There is someone missing. Katy’s partner, also called Tom, had his own family commitments that day and was unable to join with us. We enjoy a really good relationship with Tom and he has become a much loved member of the family so we were saddened by his absence but, you know what we did, we made do – we made the best of it.

As punts go this was clearly not most risky but then they don’t have to be to blow up in your face. It is almost always easier to avoid situations that might go in a direction you would rather they didn’t. But when you take a cha cha cha chance it’s invariably worth it.

Except when it isn’t, but then you make do – you make the best of things….

The Past is Our Knowledge

Part of building this site has involved me going back over a number of posts from as far back as 2006 when I started writing the original blog. It was a strange exercise.

In 2006 blogs had really become the thing. Twitter was just starting out but there was only really Jonathon Ross and Stephen Fry using it. The blogosphere was where it was (still) at. I followed a number of bloggers who were so successful they were offered book deals on the strength of their periodic postings. One of my favourites was a paramedic who regaled us with tales of life, death and everything between. I can only remember that detail, I have no idea what the blog and subsequent book were called.

The idea that one could turn their blog into a book was one that I was drawn to. I can write and have done so for many years, if I got the content right then the offers would just pour in. The naivety of such thinking hit home hard yesterday as I trawled through my musings. There are some half decent ideas and they are still here if you care to delve further into the site, but on the whole it was pretty bad.

I have since written a draft of a book. It was hard, hard graft. Enjoyable and rewarding but the biggest challenge I think I have elected to attempt. I am currently effectively rewriting the whole thing. The ideas are good but the readability is not there.

One of the really positive effects of looking back is that I can se how far I have come. I think I still have some way to go but I reckon I will get there.

As Nick Cave demonstrates, we have to practice, practice and practice more, we have to keep turning up and being ready for when the idea, the inspiration, comes along so we can do it justice. This is one of the reasons for the site and I hope I will be sharing something enjoyable and occasionally inspirational with you all.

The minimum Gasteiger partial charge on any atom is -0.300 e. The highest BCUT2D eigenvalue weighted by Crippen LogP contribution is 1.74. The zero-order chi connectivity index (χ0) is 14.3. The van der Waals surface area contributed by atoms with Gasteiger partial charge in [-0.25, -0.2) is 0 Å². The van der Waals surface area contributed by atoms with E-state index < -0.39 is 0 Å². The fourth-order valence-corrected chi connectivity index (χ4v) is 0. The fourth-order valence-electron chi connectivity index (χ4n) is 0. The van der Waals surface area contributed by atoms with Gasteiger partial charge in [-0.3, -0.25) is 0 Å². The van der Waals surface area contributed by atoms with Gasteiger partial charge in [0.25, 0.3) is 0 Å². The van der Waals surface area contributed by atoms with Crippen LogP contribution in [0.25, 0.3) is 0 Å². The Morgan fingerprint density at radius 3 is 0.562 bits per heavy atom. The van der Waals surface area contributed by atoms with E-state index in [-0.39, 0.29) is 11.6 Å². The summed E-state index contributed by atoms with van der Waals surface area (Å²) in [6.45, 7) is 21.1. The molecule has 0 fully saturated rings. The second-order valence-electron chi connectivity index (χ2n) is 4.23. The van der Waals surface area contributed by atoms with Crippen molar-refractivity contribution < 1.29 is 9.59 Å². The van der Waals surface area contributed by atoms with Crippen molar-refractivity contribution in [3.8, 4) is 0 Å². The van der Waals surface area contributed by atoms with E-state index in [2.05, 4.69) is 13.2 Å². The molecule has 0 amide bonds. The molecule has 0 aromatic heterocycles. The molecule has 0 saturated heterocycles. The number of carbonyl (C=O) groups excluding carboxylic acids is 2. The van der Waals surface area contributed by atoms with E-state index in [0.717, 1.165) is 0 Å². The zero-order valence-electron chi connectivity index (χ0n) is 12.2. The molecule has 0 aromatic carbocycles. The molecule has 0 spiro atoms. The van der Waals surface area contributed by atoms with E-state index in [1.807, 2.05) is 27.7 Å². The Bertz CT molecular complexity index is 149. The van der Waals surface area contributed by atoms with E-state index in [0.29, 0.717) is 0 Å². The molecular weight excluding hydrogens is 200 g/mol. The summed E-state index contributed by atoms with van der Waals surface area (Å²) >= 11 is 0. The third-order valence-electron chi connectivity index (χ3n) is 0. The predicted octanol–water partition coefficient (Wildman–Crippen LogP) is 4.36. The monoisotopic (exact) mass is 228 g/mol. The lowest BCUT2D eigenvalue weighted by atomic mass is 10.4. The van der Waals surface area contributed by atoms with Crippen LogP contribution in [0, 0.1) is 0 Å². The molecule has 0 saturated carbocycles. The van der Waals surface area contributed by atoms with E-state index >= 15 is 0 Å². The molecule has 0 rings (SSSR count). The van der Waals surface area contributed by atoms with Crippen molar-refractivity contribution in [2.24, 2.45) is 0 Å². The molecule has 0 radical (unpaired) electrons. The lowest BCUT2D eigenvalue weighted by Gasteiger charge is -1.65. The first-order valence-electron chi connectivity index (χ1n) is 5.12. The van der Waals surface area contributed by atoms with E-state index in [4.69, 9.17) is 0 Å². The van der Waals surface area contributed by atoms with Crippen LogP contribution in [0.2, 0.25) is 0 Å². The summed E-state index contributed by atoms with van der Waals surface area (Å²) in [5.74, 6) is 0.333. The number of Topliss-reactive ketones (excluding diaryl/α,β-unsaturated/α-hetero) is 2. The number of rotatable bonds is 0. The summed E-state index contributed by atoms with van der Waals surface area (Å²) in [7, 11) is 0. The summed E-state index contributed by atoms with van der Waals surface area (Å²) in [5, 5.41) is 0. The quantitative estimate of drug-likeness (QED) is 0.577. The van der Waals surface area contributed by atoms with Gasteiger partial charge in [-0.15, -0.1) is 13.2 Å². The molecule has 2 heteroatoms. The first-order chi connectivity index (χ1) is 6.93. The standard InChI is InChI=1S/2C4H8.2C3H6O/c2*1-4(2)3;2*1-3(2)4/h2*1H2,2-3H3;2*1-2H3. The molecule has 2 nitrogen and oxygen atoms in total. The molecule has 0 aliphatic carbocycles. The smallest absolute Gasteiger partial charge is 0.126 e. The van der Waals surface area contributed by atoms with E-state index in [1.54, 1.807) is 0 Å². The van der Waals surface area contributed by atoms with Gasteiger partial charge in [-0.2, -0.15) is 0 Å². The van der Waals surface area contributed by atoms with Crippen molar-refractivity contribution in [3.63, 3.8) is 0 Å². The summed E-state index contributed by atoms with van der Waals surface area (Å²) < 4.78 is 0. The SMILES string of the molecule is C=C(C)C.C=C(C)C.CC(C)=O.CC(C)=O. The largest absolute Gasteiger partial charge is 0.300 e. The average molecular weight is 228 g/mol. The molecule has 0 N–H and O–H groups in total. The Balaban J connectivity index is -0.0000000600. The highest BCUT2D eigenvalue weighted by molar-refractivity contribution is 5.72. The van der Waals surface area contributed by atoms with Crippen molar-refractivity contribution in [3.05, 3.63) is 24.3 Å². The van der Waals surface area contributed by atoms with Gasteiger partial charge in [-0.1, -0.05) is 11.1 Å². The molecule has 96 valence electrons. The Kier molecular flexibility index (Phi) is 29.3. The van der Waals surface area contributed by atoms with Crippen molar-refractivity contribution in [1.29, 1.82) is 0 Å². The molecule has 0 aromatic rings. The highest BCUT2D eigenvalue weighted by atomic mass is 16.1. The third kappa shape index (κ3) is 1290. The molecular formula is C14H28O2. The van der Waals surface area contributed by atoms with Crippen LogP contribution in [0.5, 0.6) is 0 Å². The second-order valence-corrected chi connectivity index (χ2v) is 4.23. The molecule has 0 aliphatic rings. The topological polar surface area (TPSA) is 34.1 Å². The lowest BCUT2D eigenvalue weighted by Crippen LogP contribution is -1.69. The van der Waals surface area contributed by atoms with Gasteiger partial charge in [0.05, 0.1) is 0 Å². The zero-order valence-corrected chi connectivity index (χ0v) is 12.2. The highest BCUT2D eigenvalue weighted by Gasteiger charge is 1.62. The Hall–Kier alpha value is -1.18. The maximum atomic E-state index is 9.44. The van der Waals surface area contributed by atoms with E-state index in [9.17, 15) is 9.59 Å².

some more writing

Hair Brushed and Parted…

At the weekend I attended two separate events. The first was a football match and the second a music concert. I was thinking during both of these that I would not describe myself a typical attendee of either. This then led me to ponder just what a typical football support of gig-goer was like.

When we consider ‘types’ we hold two concepts simultaneously in mind; the archetype and the stereotype. The archetype is the ideal, the perfect and therefore unobtainable, version. The stereotype is the commonly denominated representation of the type or form. Neither the archetype nor the stereotype actually exist, the are symbolic, they represent our idea of the thing we are considering.

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Leaving aside the archetype for a moment, I wonder what your stereotypical football supporter is? In this case I am referring to a Manchester City fan. If you were being generous you might recall that their supporters all come from Manchester and were for many years prefixed with ‘long-suffering’ so you might consider that they are now fortunate to be in the position they are. A cross between Jack Duckworth and Noel Gallagher. If you wanted to be more critical and judgemental you would suggest that they are all glory hunting ‘plastics’ who only started watching them in 2008. Whichever stereotype you chose you would invariable be wrong and would find it difficult to find a real example of such a person. But we know what you mean; typifying them in either way works to the extent it needs to.